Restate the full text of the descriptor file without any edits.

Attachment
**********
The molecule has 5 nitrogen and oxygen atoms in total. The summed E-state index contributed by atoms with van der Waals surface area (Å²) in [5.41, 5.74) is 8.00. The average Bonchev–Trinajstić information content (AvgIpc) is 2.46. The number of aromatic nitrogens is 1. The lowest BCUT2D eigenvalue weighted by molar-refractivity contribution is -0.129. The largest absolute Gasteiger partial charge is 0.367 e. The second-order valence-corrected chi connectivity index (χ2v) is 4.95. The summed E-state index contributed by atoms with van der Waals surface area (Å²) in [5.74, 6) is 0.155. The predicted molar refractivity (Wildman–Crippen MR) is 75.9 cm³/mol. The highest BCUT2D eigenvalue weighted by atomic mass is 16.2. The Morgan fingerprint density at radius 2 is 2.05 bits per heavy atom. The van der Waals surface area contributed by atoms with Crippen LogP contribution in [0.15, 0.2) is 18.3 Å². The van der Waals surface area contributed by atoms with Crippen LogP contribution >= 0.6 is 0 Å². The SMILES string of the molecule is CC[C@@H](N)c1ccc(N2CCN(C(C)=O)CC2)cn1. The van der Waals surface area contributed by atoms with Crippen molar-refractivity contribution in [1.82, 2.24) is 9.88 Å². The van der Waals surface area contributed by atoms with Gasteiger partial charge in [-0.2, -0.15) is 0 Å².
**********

The molecule has 5 nitrogen and oxygen atoms in total. The summed E-state index contributed by atoms with van der Waals surface area (Å²) in [5.41, 5.74) is 8.00. The average Bonchev–Trinajstić information content (AvgIpc) is 2.46. The number of aromatic nitrogens is 1. The lowest BCUT2D eigenvalue weighted by molar-refractivity contribution is -0.129. The largest absolute Gasteiger partial charge is 0.367 e. The second-order valence-corrected chi connectivity index (χ2v) is 4.95. The summed E-state index contributed by atoms with van der Waals surface area (Å²) in [5.74, 6) is 0.155. The predicted molar refractivity (Wildman–Crippen MR) is 75.9 cm³/mol. The highest BCUT2D eigenvalue weighted by atomic mass is 16.2. The Morgan fingerprint density at radius 2 is 2.05 bits per heavy atom. The van der Waals surface area contributed by atoms with Crippen LogP contribution in [0.15, 0.2) is 18.3 Å². The van der Waals surface area contributed by atoms with Crippen LogP contribution >= 0.6 is 0 Å². The SMILES string of the molecule is CC[C@@H](N)c1ccc(N2CCN(C(C)=O)CC2)cn1. The van der Waals surface area contributed by atoms with Crippen molar-refractivity contribution in [1.82, 2.24) is 9.88 Å². The van der Waals surface area contributed by atoms with Gasteiger partial charge in [-0.2, -0.15) is 0 Å².